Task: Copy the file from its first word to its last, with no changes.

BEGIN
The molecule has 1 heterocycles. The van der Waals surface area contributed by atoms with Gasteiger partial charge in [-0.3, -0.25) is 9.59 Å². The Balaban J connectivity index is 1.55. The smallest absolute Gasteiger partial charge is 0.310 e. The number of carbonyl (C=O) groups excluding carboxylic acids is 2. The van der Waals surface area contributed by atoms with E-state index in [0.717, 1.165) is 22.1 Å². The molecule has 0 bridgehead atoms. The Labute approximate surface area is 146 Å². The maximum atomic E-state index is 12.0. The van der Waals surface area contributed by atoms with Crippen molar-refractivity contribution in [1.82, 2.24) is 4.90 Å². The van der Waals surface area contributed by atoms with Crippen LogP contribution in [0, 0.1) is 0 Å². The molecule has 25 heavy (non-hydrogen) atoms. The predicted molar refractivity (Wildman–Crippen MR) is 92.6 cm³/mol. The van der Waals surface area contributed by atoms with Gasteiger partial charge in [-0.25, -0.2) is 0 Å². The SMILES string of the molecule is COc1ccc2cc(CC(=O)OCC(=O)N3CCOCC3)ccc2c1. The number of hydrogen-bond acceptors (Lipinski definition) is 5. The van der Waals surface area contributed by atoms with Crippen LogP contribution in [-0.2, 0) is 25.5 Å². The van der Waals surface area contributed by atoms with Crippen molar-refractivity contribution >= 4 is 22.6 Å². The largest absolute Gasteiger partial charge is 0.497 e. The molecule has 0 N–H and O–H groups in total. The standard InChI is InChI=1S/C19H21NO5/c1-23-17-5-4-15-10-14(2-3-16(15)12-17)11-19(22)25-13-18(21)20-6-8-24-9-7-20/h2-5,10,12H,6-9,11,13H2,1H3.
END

The molecule has 1 heterocycles. The van der Waals surface area contributed by atoms with Gasteiger partial charge in [-0.3, -0.25) is 9.59 Å². The Balaban J connectivity index is 1.55. The smallest absolute Gasteiger partial charge is 0.310 e. The number of carbonyl (C=O) groups excluding carboxylic acids is 2. The van der Waals surface area contributed by atoms with E-state index in [0.717, 1.165) is 22.1 Å². The molecule has 0 bridgehead atoms. The Labute approximate surface area is 146 Å². The maximum atomic E-state index is 12.0. The van der Waals surface area contributed by atoms with Crippen molar-refractivity contribution in [1.82, 2.24) is 4.90 Å². The van der Waals surface area contributed by atoms with Crippen LogP contribution in [0, 0.1) is 0 Å². The molecule has 25 heavy (non-hydrogen) atoms. The predicted molar refractivity (Wildman–Crippen MR) is 92.6 cm³/mol. The van der Waals surface area contributed by atoms with Gasteiger partial charge in [-0.25, -0.2) is 0 Å². The SMILES string of the molecule is COc1ccc2cc(CC(=O)OCC(=O)N3CCOCC3)ccc2c1. The number of hydrogen-bond acceptors (Lipinski definition) is 5. The van der Waals surface area contributed by atoms with Crippen LogP contribution in [-0.2, 0) is 25.5 Å². The van der Waals surface area contributed by atoms with Crippen molar-refractivity contribution >= 4 is 22.6 Å². The largest absolute Gasteiger partial charge is 0.497 e. The molecule has 0 N–H and O–H groups in total. The standard InChI is InChI=1S/C19H21NO5/c1-23-17-5-4-15-10-14(2-3-16(15)12-17)11-19(22)25-13-18(21)20-6-8-24-9-7-20/h2-5,10,12H,6-9,11,13H2,1H3.